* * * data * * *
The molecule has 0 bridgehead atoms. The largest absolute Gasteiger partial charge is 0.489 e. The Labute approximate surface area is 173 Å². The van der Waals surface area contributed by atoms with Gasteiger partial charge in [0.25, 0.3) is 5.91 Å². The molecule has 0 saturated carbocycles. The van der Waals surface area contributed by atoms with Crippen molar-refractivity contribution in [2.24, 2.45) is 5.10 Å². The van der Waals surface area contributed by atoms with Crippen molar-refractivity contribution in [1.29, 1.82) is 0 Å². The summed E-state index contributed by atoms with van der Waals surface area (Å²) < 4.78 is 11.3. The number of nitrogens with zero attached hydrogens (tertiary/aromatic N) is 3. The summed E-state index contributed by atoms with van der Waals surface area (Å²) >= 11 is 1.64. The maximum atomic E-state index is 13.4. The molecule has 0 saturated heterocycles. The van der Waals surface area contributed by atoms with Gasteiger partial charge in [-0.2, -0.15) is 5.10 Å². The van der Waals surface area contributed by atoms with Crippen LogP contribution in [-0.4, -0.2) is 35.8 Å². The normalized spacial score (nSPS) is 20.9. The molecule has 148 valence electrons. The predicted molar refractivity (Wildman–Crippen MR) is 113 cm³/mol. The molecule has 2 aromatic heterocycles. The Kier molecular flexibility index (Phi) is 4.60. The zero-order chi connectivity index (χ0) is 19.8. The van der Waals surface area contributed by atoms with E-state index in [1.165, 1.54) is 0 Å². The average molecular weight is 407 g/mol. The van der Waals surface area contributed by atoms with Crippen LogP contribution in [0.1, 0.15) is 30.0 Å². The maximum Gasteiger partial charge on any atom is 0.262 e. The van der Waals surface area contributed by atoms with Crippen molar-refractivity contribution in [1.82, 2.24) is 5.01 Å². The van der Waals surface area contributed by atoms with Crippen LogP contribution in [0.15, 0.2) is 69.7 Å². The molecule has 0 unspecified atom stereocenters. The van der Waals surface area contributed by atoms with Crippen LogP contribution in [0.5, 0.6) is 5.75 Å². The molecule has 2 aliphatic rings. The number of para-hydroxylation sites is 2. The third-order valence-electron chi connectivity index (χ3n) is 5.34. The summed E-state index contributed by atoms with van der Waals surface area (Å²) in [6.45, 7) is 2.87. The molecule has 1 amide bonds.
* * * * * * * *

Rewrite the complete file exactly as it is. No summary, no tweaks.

The molecule has 0 bridgehead atoms. The largest absolute Gasteiger partial charge is 0.489 e. The Labute approximate surface area is 173 Å². The van der Waals surface area contributed by atoms with Gasteiger partial charge in [0.25, 0.3) is 5.91 Å². The molecule has 0 saturated carbocycles. The van der Waals surface area contributed by atoms with Crippen molar-refractivity contribution in [2.24, 2.45) is 5.10 Å². The van der Waals surface area contributed by atoms with Crippen molar-refractivity contribution in [1.29, 1.82) is 0 Å². The summed E-state index contributed by atoms with van der Waals surface area (Å²) < 4.78 is 11.3. The number of nitrogens with zero attached hydrogens (tertiary/aromatic N) is 3. The summed E-state index contributed by atoms with van der Waals surface area (Å²) >= 11 is 1.64. The maximum atomic E-state index is 13.4. The molecule has 0 saturated heterocycles. The van der Waals surface area contributed by atoms with Gasteiger partial charge in [-0.2, -0.15) is 5.10 Å². The van der Waals surface area contributed by atoms with Crippen LogP contribution in [-0.4, -0.2) is 35.8 Å². The normalized spacial score (nSPS) is 20.9. The molecule has 148 valence electrons. The predicted molar refractivity (Wildman–Crippen MR) is 113 cm³/mol. The molecule has 2 aromatic heterocycles. The Kier molecular flexibility index (Phi) is 4.60. The zero-order chi connectivity index (χ0) is 19.8. The van der Waals surface area contributed by atoms with E-state index in [1.165, 1.54) is 0 Å². The average molecular weight is 407 g/mol. The van der Waals surface area contributed by atoms with Crippen LogP contribution in [0.1, 0.15) is 30.0 Å². The maximum Gasteiger partial charge on any atom is 0.262 e. The van der Waals surface area contributed by atoms with Crippen molar-refractivity contribution in [1.82, 2.24) is 5.01 Å². The van der Waals surface area contributed by atoms with Crippen LogP contribution in [0.15, 0.2) is 69.7 Å². The molecule has 0 unspecified atom stereocenters. The van der Waals surface area contributed by atoms with Crippen LogP contribution in [0.5, 0.6) is 5.75 Å². The molecule has 2 aliphatic rings. The number of para-hydroxylation sites is 2. The third-order valence-electron chi connectivity index (χ3n) is 5.34. The summed E-state index contributed by atoms with van der Waals surface area (Å²) in [6.45, 7) is 2.87. The molecule has 1 amide bonds.